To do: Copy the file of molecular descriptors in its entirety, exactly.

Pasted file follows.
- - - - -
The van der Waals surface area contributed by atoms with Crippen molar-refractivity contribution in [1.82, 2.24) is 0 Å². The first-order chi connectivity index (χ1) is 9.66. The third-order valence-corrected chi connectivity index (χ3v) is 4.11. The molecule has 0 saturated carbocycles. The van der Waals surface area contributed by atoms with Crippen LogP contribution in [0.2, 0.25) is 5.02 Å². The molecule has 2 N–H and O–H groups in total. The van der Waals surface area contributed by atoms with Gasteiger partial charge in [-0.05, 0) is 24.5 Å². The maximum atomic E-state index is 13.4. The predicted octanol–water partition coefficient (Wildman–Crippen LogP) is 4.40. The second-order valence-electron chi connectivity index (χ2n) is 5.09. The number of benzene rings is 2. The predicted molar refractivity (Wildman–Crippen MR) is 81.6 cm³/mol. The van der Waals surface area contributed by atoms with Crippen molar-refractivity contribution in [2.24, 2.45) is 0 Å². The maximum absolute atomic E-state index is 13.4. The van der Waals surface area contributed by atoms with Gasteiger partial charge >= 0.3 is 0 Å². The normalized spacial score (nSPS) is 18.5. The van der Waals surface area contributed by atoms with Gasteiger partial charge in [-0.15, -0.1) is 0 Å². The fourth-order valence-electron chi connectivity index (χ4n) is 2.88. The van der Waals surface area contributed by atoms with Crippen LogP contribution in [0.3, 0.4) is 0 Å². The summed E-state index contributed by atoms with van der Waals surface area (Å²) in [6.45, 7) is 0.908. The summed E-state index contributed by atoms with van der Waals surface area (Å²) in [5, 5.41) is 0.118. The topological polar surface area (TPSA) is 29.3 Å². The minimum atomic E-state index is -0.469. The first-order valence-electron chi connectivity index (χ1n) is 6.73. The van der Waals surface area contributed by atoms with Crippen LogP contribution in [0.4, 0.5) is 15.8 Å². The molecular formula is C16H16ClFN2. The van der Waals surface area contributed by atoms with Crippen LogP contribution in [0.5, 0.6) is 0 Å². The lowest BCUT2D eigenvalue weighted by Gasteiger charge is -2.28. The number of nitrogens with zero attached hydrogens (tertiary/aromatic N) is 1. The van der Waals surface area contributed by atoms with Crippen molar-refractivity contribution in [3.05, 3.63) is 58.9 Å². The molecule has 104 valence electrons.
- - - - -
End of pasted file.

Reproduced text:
The van der Waals surface area contributed by atoms with Crippen molar-refractivity contribution in [1.82, 2.24) is 0 Å². The first-order chi connectivity index (χ1) is 9.66. The third-order valence-corrected chi connectivity index (χ3v) is 4.11. The molecule has 0 saturated carbocycles. The van der Waals surface area contributed by atoms with Crippen LogP contribution in [0.2, 0.25) is 5.02 Å². The molecule has 2 N–H and O–H groups in total. The van der Waals surface area contributed by atoms with Gasteiger partial charge in [-0.05, 0) is 24.5 Å². The maximum atomic E-state index is 13.4. The predicted octanol–water partition coefficient (Wildman–Crippen LogP) is 4.40. The second-order valence-electron chi connectivity index (χ2n) is 5.09. The number of benzene rings is 2. The predicted molar refractivity (Wildman–Crippen MR) is 81.6 cm³/mol. The van der Waals surface area contributed by atoms with Crippen molar-refractivity contribution in [2.24, 2.45) is 0 Å². The maximum absolute atomic E-state index is 13.4. The van der Waals surface area contributed by atoms with Gasteiger partial charge >= 0.3 is 0 Å². The normalized spacial score (nSPS) is 18.5. The van der Waals surface area contributed by atoms with Gasteiger partial charge in [-0.15, -0.1) is 0 Å². The fourth-order valence-electron chi connectivity index (χ4n) is 2.88. The van der Waals surface area contributed by atoms with Crippen LogP contribution in [0.3, 0.4) is 0 Å². The summed E-state index contributed by atoms with van der Waals surface area (Å²) in [6.45, 7) is 0.908. The summed E-state index contributed by atoms with van der Waals surface area (Å²) in [5, 5.41) is 0.118. The topological polar surface area (TPSA) is 29.3 Å². The minimum atomic E-state index is -0.469. The first-order valence-electron chi connectivity index (χ1n) is 6.73. The van der Waals surface area contributed by atoms with Crippen LogP contribution in [0.4, 0.5) is 15.8 Å². The molecular formula is C16H16ClFN2. The van der Waals surface area contributed by atoms with Crippen LogP contribution in [0.5, 0.6) is 0 Å². The lowest BCUT2D eigenvalue weighted by Gasteiger charge is -2.28. The number of nitrogens with zero attached hydrogens (tertiary/aromatic N) is 1. The van der Waals surface area contributed by atoms with Crippen molar-refractivity contribution in [3.05, 3.63) is 58.9 Å². The molecule has 104 valence electrons.